Common Moissanite Problems: The Truth About Moissanite

Common Moissanite Problems: The Truth About Moissanite

If you’re looking for the most viable diamond alternative then moissanite is the way to go! However, like other gemstones, it also has its own limitations.

Common Moissanite Problems

In this guide, we’ll explore some of the most common moissanite problems and answer frequently asked questions including;

  • Is there a grading system for moissanite stones?
  • Why do moissanite stones look fake?
  • Do moissanite stones get cloudy?

Let’s dive right in, shall we?

What Are Moissanite Stones?

Moissanite stones have taken the industry by storm since they’re the most popular diamond alternatives. Their popularity has been on an upward spiral since their inception into the market especially when it comes to colorless gemstone diamond alternative.

Moissanites come second after lab created diamonds. Henri Moissan, a French scientist, discovered moissanite stones in 1893 when working in Arizona by the crater. He initially thought that the stones were diamonds.

After a little bit of research, the scientist discovered that it was a different gemstone altogether hence the name moissanite. Natural moissanites are also known as Stardust or Space Diamond since they were as a result of a single meteorite collision on earth.

Why Are Moissanites the Most Preferred Stones for Engagement Rings?

Just like other gemstones, moissanites also come with their own benefits and limitations. Here’s a highlight of some positive aspects of this sparkly gemstone:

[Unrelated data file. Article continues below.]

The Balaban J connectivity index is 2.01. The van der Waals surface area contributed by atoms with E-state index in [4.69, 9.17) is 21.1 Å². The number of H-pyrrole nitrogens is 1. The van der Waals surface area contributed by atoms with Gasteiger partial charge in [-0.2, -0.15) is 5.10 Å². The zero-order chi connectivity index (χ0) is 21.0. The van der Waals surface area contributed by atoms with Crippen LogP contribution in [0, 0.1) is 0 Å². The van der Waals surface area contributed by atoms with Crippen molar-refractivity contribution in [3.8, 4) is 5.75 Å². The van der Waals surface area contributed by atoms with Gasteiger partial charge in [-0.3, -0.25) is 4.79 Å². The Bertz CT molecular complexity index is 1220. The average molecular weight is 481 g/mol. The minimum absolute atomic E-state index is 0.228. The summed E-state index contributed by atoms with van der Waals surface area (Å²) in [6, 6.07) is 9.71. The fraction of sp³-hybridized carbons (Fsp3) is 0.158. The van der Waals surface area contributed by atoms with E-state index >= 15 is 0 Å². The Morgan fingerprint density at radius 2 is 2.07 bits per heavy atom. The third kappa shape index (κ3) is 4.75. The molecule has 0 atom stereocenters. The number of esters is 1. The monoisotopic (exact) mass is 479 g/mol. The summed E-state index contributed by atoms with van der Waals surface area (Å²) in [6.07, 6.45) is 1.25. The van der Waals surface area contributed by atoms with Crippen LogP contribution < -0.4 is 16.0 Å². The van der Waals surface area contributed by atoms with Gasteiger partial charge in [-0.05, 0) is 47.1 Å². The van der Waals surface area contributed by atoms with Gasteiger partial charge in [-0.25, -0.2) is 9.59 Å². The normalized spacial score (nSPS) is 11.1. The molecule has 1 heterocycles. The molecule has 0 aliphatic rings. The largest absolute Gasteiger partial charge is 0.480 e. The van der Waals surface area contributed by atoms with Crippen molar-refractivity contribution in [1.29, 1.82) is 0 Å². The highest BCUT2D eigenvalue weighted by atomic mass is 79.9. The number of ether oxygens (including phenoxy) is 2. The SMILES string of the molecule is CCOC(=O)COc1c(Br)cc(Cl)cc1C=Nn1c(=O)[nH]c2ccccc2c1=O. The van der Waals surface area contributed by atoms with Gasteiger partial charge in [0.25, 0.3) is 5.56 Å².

• Moissanite stones are relatively cheap as compared to natural diamonds and its lab created counterparts.
  • Moissanite is 100% ethical and conflict free. Lab created gemstones aren’t mined which typically means that you can trace their origin.
  • Producing lab created moissanite stones is environment-friendly as compared to mining gemstones.
  • Moissanite is best suited for those looking to stand out since it’s fierier than diamond.
  • Moissanite stones are available in larger sizes for relatively affordable prices.
  • Moissanite is rated at 9.25 on Mohs scale which makes it the second hardest mineral on earth after diamonds. Plus, it’s highly resistant to scratches especially from dirt and dust in the air.

Common Moissanite Problems

Let’s explore some of the most common moissanite problems to ascertain whether or not they’re deal breakers. Make your own judgement!

  1. Moissanite Rings Are Not Always Colorless

There are brands that usually sort moissanite stones in their collection to colorless and almost colorless grades. D grade moissanite stones and their colorless counterparts can have a slight tint under lighting. However, this doesn’t necessarily mean that their quality is compromised in any way. It’s one of the things that you might have to deal with when you settle for a moissanite engagement ring.

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  1. Moissanite is Very Sparkly

For the most part, people always go for moissanite engagement rings owing to their brilliance. However, there are those that prefer exploring other options for the same reason. Moissanite has a higher refractive index than that of a diamond.

The brilliance of moissanite will give you the famous disco ball effect. Besides, moissanite can sometimes look blurry since it’s a double refractive gemstone. Moissanite has a rainbow brilliance that dances in the light and some people find the spark too much especially if they’re looking for something subtle.

Some people believe that moissanite stones are not only fake but also tacky. They also compare it to cubic zirconia, a relatively cheap imitation diamond simulant.

  1. Moissanites Are Quite Expensive

High-quality moissanite rings are cheaper than natural diamonds engagement rings. However, when it comes to viable diamond alternatives, the moissanite stones available on the market are nothing close to cheap. That’s why some people can’t afford a premium grade moissanite engagement ring.